Is War Coming?
By Raj Singh
Volume 2 Issue 5
March 28, 2022
Image provided by BBC
As you might have heard, Russia is preparing to invade Ukraine. There have been estimates of 100,000 soldiers at the Russo-Ukrainian border amassed for a potential invasion. Western powers have since acted with no more than warnings to stop this. What is happening, and why is it happening?
Context: Ukraine is a nation in Eastern Europe that has historically been either an independent nation fighting for survival or under Russian control. In 2013, the current situation began; Ukraine had considered joining the European Union (EU) and made landmark political and trade deals. Though they had a Pro-Russia president who suspended talks to keep Ukraine away from the West, the citizens in Kiev, the capital city, started protesting this action in the streets. This began hostilities between Pro-Russians against Anti-Russians in Ukraine.
Russia then invaded Ukraine's Crimean Peninsula, a strategic port next to the Black Sea. Russia, a primarily cold country, has many ports that freeze over the winter; due to this issue, Russia wanted this territory as the peninsula is much warmer. In addition to the favorable Mediterranean climate, millions of Russians reside in Crimea. Russia's casus belli - a reason a nation claims it goes to war, often a lie to war without seeming like an aggressor - was to protect the rights of the millions of Russians living in Crimea. In response to Russia's declaration, Eastern regions in Ukraine then promptly rebelled, causing a brief war which a ceasefire halted. Now the ceasefire is being threatened by Russia invading Ukraine again.
INFORMATION – Russia's troops comprise of self-propelled guns, tanks, and infantry fighting vehicles. With this buildup, Russia could launch an invasion in early 2022. The troops are located 186 miles from the Ukrainian-Russian border in a training facility and could attack at any moment. Russia said the troops were there for military drills only, but there is doubt amongst the West.
Russian Opinion: The Kremlin states the military buildup and training are being done to curb Western aggression against them. The North Atlantic Treaty Organization (NATO), an alliance of primarily Western countries created decades ago to stop Soviet expansion in Europe, has sold weapons and stationed NATO troops in Ukraine since the ceasefire. Due to this expansion by the West, which is viewed as an aggressive encroachment on Russian security, the Kremlin claims they are the victim and believe they can act on their own security risks.
Ukrainian Opinion: Ukraine states that Russia cannot control whether Ukraine gets closer with NATO. The government says that Russia is trying to maintain Ukrainian independence and its future. Citizens of Ukraine fear that a coup d’état, the seizure of a government and its power by an independent group, could happen as a precursor to invasion. In addition, Ukraine is currently going through an energy crisis and believes that its cause is Russia, which is attempting to destabilize the country.
NATO Opinion: NATO says if Russia were to invade Ukraine, a NATO partner, they could start economic sanctions and political restrictions on Russia. NATO has prepared the members of the alliance who reside in the Baltic region and the Black Sea for the worst. NATO cannot protect Ukraine with a military force since Ukraine is not a member of the organization. However, NATO will allow Ukraine to become a member, should it choose to, and encourages the country to defy Russia. On January 12th, 2022, a meeting in Geneva, Switzerland, occurred to discuss a solution. The situation remains tense, and as I write this, world peace is at stake.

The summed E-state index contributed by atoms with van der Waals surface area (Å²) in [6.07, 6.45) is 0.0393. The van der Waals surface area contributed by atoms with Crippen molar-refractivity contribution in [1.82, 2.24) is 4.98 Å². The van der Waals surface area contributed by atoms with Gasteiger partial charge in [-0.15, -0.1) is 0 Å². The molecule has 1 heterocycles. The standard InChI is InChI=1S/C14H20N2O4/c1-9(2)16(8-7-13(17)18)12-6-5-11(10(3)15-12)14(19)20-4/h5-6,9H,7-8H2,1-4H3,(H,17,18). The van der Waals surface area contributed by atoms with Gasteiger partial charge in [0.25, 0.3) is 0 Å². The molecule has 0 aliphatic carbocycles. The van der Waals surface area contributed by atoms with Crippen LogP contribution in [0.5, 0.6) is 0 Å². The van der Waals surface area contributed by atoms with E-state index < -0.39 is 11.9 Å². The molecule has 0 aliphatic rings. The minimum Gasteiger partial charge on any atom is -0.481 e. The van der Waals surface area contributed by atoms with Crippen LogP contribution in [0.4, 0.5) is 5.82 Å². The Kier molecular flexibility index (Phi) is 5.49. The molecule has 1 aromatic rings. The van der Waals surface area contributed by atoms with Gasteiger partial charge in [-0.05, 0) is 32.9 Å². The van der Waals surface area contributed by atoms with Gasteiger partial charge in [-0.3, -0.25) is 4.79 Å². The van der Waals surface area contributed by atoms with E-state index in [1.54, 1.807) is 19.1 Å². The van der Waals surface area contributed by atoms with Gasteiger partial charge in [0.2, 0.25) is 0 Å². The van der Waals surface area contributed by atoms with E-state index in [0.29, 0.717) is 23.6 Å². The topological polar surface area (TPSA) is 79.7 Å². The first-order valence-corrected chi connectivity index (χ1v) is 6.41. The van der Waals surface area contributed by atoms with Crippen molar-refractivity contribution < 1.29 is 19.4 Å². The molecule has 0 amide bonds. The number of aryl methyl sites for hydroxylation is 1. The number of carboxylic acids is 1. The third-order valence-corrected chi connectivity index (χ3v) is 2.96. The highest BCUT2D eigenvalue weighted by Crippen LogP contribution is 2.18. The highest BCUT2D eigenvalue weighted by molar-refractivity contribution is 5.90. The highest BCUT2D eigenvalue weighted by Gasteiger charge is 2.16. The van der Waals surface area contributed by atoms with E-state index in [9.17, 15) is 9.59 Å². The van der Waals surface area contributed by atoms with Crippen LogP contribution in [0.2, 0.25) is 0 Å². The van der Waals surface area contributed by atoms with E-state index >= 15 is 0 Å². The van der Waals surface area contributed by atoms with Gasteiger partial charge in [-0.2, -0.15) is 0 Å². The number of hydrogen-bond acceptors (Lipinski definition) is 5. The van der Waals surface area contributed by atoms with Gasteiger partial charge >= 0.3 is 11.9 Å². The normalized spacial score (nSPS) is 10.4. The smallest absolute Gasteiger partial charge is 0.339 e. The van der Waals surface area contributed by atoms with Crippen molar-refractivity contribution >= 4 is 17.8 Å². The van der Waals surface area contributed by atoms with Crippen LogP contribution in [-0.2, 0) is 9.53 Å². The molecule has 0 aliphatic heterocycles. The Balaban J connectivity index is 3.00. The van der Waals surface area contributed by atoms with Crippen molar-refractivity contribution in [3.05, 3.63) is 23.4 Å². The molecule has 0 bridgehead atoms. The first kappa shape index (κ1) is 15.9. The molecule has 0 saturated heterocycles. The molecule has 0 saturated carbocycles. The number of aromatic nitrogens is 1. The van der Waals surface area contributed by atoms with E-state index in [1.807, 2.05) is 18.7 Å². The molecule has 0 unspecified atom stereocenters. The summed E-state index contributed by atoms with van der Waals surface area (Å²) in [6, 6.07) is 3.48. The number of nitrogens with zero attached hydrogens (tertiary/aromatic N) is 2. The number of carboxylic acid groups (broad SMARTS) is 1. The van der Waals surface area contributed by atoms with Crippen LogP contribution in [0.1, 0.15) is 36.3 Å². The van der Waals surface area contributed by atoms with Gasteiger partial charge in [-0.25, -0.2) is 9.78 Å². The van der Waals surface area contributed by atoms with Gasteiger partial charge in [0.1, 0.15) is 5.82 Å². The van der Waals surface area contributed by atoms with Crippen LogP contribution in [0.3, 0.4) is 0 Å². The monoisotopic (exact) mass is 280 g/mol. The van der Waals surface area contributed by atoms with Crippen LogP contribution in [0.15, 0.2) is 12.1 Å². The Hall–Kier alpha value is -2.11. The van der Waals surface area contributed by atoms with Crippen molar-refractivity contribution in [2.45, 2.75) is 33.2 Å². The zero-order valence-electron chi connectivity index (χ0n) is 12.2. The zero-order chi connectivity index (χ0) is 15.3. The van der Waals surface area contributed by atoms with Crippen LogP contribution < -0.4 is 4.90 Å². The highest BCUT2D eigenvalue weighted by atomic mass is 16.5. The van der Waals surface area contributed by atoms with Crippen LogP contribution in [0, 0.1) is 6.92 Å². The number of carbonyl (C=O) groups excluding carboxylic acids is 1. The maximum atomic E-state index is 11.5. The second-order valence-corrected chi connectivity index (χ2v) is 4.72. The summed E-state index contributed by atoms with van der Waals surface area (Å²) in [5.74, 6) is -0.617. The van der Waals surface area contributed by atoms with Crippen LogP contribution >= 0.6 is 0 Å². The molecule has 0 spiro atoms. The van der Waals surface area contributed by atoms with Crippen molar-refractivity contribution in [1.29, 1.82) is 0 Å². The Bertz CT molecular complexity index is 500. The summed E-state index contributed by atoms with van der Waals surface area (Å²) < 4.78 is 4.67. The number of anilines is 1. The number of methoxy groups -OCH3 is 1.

American Opinion: America is reviewing multiple options. American officials like President Biden met in Geneva to discuss peace. However, simultaneously, America was armed and continued to supply military assistance to Eastern Europe in preparation for the worst. Fiscally, America delivered 450 million dollars in assistance to Ukraine in 2021 and considered the possibility of launching economic sanctions on Russia.
Other factors: Separate from this situation, another former Soviet state has had trouble. Kazakhstan had massive unrest in its capital and in other locations, leading to a Russian-led coalition of troops sent into the state to stop the unrest. There is plenty of doubt that Russian forces will leave Kazakhstan soon.
The pipe that leads to Germany, Nord Stream 2, allegedly threatens Ukraine. It uses pipes through the Baltic Sea to pass around Eastern Europe instead of an overland route. Traditionally, the pipes would go through Eastern Europe, including Ukraine, which was a bargaining tool for the country and a source of money through tariffs. These pipes are vital to the Russian gas industry, so if Russia were ever to step out of line, Eastern Europe could cut the lines to damage the industry. However, with the new Baltic pipes, Ukraine loses, in addition to the extra income, its bargaining chip, and leverage over Russia.
The U.S. used to have sanctions on the company that built the Baltic pipes but waved them to fix its relationship with Germany depending on those lines. However, in November, America added new sanctions to the company, with growing support from U.S. senators and politicians in Ukraine.
Both sides are somewhat to blame; NATO has been encroaching closer to Russia, an aggressive action, but Russia should not have backed the separatists nor have invaded.